Startup Market Sentiment & Valuations

One of the toughest aspect of any startup is understanding how to figure out, defend and intelligently articulate the valuation of a company. It is no secret that many valuations tend to be based on market sentiment for similar stage deals within their respective sectors. What many entrepreneurs struggle with is understanding how to get a pulse on VC sentiment and the startup funding landscape. Most people utilize tools like Crunchbase by finding information on amounts raised but what about valuations and deal terms?

It begins with data. There are two types - qualitative and quantitative.

We recommend focusing on the qualitative aspect, it introduces an edge over other entrepreneurs and helps you understand your specific niche much better. The single greatest place to find information around what your valuation should be is from:

1) Investors in your respective sector

2) Corporations in your sector that focus on innovation and may or may not have a fund for early-stage investments

3) Other founders which may not necessarily be in your sector but are in your stage of funding

Investors and other founders are generally easy to access and therefore requires minimal effort. Remember to carry conversations around valuations and deal terms. Focusing on large corporations is important. Why? Many M&A cycles that provide exits for investors and founders are driven by large corporations. Having the understanding of what these companies are looking for is immensely valuable. Find out what innovation, initiatives and mandates the corporations in your sector are focused on and you’ve got a great piece to add to the valuation narrative.

Quantitative data. This has to do with the ‘art’ part of business - taking many data points and making a reasonable, educated assumption around market sentiment. Firstly, read quarterly and annual VC reports provided by companies like PitchBook, CBInsights, PwC and KPMG. Here are a few of our favorite tools that aren’t very well known:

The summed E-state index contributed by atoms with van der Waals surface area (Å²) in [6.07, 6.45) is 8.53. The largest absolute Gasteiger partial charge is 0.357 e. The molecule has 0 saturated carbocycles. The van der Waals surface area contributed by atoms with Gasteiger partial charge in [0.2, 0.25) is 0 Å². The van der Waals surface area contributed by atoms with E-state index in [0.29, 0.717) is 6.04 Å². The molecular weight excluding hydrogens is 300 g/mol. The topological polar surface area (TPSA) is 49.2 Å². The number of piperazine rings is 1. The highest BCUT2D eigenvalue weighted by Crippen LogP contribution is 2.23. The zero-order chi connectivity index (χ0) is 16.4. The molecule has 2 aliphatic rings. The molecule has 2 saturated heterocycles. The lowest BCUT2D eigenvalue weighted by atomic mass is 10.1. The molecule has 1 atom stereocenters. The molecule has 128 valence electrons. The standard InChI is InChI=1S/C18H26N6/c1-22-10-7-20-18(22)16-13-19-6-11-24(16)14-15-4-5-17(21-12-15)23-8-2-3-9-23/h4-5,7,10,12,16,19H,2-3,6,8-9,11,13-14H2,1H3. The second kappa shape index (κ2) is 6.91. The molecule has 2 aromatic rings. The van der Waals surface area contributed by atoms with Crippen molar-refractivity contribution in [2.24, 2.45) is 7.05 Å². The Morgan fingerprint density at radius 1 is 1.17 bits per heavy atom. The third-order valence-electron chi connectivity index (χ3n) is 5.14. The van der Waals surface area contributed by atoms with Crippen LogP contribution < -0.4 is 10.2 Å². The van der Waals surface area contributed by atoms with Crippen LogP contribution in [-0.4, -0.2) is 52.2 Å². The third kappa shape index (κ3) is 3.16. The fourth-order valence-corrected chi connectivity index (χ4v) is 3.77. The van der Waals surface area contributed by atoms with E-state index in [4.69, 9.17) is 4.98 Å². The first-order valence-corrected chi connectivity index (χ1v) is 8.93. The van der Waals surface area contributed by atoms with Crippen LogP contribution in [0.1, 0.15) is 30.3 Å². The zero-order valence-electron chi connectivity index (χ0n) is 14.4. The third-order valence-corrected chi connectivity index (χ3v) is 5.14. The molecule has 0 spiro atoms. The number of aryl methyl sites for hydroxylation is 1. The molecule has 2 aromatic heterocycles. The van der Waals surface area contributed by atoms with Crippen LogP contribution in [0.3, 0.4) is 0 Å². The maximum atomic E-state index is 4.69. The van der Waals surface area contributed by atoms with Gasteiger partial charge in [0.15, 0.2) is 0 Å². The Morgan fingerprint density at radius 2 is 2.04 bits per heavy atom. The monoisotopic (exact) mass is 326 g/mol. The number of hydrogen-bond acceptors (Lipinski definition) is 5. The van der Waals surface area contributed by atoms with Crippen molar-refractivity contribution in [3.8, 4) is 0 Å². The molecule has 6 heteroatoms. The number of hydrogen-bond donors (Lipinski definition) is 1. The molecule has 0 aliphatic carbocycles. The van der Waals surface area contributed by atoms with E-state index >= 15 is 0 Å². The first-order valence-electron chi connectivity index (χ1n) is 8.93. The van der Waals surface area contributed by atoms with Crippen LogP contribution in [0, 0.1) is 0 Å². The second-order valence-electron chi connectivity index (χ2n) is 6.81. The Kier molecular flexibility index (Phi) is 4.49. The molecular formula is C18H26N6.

The KPMG Startups Trend Index is a wealth of information to help you understand what is going on in the startup ecosystem on a global scale. Their amazing user interface makes it easy to identify trends by internet search activity, news articles, buzz by sector. For example, you can look at how Consumer Goods as a sector are trending.

The PWC Technology Sector database is full of very useful data on deal amounts, volumes and sectors. If you want to know what Series B startups in Healthcare from Boston are doing in terms of total deals and amounts - that data is only a few clicks away.

Angelist has a very basic but detailed tool around valuations that many people are not familiar with. This is a great tool for the earl-stage companies (seed and A rounds) but it offers a lot of variables to give you an idea of what is going on by sector, geography, year & quarter, markets and even incubators and universities.

Just like understanding public market, economies of countries and mega-transactions in M&A, there is a wealth of information available for startups. However, we think using all the resources available should give you an idea of the overall direction of the market, what’s hot and help you pin point market timing. Again, this is ‘art’ not ‘science’.

Akrasia Capital, LLC is in no way affiliated with Crunchbase, AngelList, PwC, KPMG, CBInisghts or Pitchbook

michael tsokur